State-sanctioned homophobia has risen in Poland in recent years, with dozens of cities passing ordinances declaring themselves “LGBT-free zones.” President Andrzej Duda won a second five-year term last year after he called LGBTQ ideology “more destructive” than communism and signed a “Family Charter” pledge to ban same-sex marriage, gay adoption rights and teaching about LGBTQ issues in schools.

Zillman said she was glad to use the Games to advocate for the LGBTQ community.

“I know that in this way I will help others,” she told Sportowe Fakty. “It was enough that I showed up in a T-shirt with the words ‘Sport against homophobia’ and I got a few messages from young girls practicing rowing. One of them opened up to me, described her difficult home situation to me and confessed that I helped her a lot with my attitude. One such message is enough to completely forget about thousands of hate comments and disgusted faces.”

Days after Zillman’s news conference, Italian archer Lucilla Boari also came out after having defeated American Mackenzie Brown to win the bronze, becoming the first Italian woman to medal in the sport.

In a livestreamed news conference, Boari got a message of support from Dutch archer Sanne de Laat, who did not attend the Games.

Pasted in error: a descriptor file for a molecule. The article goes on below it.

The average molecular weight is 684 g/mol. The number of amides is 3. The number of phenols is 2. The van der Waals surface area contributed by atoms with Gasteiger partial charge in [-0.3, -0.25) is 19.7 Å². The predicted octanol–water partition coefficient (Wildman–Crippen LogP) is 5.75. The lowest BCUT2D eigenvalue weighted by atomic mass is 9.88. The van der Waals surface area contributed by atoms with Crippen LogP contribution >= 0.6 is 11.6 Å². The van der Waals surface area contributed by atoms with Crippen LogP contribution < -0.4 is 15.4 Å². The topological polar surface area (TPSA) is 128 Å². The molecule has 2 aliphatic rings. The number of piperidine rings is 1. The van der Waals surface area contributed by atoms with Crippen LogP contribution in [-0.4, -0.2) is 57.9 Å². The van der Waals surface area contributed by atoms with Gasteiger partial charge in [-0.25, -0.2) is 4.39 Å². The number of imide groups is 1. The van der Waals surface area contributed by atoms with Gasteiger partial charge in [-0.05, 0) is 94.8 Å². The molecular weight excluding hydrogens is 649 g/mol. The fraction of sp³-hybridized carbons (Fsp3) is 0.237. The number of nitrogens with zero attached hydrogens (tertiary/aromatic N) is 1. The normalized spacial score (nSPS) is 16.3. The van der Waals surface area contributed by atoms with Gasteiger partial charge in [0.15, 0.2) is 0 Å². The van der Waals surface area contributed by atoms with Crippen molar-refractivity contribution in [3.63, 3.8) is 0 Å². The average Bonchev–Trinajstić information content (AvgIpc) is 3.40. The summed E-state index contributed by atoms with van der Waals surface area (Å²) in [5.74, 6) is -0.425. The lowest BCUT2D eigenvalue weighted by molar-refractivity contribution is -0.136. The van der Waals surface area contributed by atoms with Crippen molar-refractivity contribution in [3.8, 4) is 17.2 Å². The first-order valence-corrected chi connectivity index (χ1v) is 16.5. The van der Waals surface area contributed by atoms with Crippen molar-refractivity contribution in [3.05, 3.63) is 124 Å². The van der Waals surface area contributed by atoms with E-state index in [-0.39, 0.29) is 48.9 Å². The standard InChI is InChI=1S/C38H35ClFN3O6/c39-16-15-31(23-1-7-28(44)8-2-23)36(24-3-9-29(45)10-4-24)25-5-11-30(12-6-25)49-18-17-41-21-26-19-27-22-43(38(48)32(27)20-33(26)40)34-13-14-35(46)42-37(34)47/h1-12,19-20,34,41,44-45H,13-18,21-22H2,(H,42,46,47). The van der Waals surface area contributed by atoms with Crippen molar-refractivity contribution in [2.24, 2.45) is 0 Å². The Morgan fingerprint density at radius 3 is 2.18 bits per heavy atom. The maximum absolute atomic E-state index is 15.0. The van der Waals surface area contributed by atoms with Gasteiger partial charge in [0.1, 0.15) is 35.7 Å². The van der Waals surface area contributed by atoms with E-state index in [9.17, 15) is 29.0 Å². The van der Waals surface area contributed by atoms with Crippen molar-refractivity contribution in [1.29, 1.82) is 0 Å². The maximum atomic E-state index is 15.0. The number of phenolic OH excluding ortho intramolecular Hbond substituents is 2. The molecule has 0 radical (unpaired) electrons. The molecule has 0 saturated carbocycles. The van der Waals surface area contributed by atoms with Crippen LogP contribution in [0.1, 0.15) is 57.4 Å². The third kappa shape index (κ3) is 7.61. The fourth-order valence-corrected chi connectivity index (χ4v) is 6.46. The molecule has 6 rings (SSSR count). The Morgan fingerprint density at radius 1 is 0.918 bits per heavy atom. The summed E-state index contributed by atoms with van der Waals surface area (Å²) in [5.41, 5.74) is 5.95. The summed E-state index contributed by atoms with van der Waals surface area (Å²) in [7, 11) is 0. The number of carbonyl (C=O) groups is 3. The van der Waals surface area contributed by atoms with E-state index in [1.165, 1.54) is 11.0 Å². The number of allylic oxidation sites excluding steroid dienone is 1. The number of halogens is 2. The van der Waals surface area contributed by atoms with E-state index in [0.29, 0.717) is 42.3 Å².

“It’s super, super, super amazing, and I’m super proud of you,” De Laat said, the Advocate reported. “I can’t wait until you’re here so I can give you the biggest hug there is. I love you so much. Great job.” 

A tearful Boari told reporters: “That’s Sanne, my girlfriend.” 

While Italy, a largely Catholic nation, does not have the same anti-LGBTQ reputation as Poland, it is among the more conservative countries in Western Europe. Same-sex marriage is not recognized, and anti-discrimination laws protecting sexual orientation and gender identity are limited.

Joanna Hoffman, communication director for Athlete Ally, a nonprofit organization that advocates for inclusion in sports at all levels, said the historic number of out Olympians and Paralympians “speaks to how far we’ve come in terms of inclusivity, visibility and representation.”

“The trailblazing athletes at this year’s Games are groundbreaking not only for their own triumphs but also for showing the world that LGBTQ+ people belong in every part of life, especially including sports,” Hoffman told NBC News. 

But she underscored that creating an inclusive sports culture required a holistic approach “and never putting the onus on an LGBTQ+ athlete to come out.”

“Rather, it’s on coaches, leagues and governing bodies to meaningfully create and sustain safe spaces so that athletes feel they can be their authentic selves if and when they do come out.”